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From "Chris Trezzo (JIRA)" <j...@apache.org>
Subject [jira] [Commented] (HDFS-8791) block ID-based DN storage layout can be very slow for datanode on ext4
Date Wed, 02 Dec 2015 17:17:11 GMT

    [ https://issues.apache.org/jira/browse/HDFS-8791?page=com.atlassian.jira.plugin.system.issuetabpanels:comment-tabpanel&focusedCommentId=15036168#comment-15036168
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Chris Trezzo commented on HDFS-8791:
------------------------------------

If I have my Twitter hat on, like [~jrottinghuis] said, we have already gained the benefits
of this patch internally because we have back-ported it to our 2.6.2 branch. From that perspective,
I would be happy if this patch simply made it into the next branch-2 minor release.

On the other hand, if I have my community hat on, I am wondering how many hadoop users would
want this patch and, if that group is large enough, what is the best way to get the patch
to them on a stable release.

1. How many people would want this patch?: I think this will affect all hadoop clusters that
have seen over 16 million blocks written to the entire cluster over its lifespan and are running
ext4. As a reminder, data node startup time and potentially IO perf of user level containers
will start to degrade before this point (as the directory structure grows, the impact becomes
greater). I would say that most large hadoop users fall into this category. My guess is that
a non-trivial number of production hadoop clusters for medium size users would fall into this
category as well. [~andrew.wang] I am sure you would have a better sense for how many production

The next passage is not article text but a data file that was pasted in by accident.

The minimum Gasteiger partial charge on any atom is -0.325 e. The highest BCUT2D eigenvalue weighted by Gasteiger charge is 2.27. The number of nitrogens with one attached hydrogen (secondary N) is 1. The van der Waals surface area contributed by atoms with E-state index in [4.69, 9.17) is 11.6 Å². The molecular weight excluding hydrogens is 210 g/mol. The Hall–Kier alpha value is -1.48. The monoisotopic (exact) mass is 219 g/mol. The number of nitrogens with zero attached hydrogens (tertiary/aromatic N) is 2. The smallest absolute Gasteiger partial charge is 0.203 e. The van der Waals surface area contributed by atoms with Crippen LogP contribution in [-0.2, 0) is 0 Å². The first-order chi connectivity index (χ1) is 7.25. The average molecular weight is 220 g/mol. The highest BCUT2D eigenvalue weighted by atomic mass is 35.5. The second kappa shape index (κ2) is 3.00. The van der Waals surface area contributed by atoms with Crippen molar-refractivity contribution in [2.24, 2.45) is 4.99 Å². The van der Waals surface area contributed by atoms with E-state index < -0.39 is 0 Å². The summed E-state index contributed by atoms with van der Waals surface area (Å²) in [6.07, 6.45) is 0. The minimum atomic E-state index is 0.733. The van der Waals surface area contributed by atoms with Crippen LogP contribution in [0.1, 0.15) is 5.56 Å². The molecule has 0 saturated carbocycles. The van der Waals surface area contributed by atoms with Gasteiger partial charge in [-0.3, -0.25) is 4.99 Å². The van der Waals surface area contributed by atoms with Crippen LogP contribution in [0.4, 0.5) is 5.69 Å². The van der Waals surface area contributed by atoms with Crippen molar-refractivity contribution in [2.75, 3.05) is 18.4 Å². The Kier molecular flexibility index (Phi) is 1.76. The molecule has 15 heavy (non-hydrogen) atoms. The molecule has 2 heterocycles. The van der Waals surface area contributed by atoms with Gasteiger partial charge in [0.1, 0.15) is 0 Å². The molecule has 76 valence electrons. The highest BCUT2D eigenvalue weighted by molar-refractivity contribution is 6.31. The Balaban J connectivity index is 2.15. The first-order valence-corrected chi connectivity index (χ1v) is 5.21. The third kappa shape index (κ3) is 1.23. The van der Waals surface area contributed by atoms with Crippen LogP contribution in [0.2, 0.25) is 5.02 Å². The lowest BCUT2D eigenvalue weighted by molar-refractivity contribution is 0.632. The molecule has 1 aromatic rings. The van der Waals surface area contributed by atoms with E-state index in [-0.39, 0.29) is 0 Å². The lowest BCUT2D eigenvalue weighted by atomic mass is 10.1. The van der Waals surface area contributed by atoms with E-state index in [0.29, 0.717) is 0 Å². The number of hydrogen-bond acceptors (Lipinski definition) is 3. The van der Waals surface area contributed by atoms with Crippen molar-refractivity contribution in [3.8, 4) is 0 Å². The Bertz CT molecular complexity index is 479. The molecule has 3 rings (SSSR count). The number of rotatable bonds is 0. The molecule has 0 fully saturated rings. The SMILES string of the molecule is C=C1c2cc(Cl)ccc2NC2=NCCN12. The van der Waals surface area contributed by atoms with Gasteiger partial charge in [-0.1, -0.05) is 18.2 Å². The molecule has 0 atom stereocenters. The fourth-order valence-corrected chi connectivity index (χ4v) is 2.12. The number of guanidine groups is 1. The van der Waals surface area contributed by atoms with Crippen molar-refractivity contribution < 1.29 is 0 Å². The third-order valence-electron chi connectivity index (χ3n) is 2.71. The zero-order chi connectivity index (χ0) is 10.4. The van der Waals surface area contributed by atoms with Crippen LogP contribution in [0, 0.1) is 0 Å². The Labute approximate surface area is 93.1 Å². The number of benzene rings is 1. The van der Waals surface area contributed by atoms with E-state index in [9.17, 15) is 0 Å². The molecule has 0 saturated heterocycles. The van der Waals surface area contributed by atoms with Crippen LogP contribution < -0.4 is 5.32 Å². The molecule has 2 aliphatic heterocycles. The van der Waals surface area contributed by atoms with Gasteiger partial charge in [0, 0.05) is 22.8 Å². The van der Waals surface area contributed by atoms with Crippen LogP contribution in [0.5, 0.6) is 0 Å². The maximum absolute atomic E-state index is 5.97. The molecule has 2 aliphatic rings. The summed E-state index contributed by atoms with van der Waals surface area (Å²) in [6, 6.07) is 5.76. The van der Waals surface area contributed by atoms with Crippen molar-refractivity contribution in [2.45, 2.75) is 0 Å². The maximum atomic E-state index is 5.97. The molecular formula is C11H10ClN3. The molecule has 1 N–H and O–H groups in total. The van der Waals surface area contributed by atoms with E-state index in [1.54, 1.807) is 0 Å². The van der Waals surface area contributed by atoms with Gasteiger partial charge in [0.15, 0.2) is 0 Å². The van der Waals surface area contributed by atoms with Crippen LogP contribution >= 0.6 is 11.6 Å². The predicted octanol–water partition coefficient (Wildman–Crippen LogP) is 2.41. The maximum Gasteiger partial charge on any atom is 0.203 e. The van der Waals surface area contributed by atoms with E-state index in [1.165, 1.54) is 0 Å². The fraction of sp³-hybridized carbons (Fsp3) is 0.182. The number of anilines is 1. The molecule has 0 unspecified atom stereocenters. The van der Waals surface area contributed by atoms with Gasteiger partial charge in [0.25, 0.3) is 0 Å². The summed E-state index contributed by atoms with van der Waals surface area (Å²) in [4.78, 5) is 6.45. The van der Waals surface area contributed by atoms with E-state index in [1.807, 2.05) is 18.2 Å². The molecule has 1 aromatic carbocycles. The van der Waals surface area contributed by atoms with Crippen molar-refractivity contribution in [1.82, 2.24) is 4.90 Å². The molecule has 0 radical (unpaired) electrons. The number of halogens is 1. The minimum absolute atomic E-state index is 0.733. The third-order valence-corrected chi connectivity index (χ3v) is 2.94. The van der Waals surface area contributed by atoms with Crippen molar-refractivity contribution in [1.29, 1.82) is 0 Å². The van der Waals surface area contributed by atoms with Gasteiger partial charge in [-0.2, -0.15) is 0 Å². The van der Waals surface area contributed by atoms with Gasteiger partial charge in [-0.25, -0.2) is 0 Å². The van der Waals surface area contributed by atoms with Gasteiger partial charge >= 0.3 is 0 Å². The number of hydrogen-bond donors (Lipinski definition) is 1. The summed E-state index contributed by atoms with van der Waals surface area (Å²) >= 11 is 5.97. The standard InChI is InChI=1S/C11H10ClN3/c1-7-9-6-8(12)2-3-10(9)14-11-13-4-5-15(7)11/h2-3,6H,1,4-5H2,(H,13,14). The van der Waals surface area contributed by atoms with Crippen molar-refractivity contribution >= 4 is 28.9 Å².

clusters this would affect.

2. How do we get this patch out to users on a stable release?: I definitely understand the
desire to avoid a layout change as part of a maintenance release, but I also think it would
be nice to have a stable release that users could deploy with this patch. Here is one potential
solution:
* Since 2.8 is cut but not released, rename the 2.8 branch to 2.9 and continue with the release
schedule it is currently on.
* Cut a new 2.8 branch off of 2.7.3 and apply this patch to this "new" 2.8.
* Going forward:
** People that are adverse to making the layout change can continue doing maintenance releases
on the 2.7 line. My guess is that this is a small group and that the 2.7 branch will essentially
die.
** Maintenance releases can continue on the new 2.8 branch as they would have for the 2.7
branch. People that were on 2.7 should be able to easily move to 2.8 because it is essentially
a maintenance release plus the new layout.
* I would say that there is no need to back-port the layout change to the 2.6 branch if we
have a stable 2.8 that users can upgrade to.

With this scenario we get a stable release with the new layout (i.e. the new 2.8 branch) and
we avoid making a layout change in a maintenance release. Thoughts?

> block ID-based DN storage layout can be very slow for datanode on ext4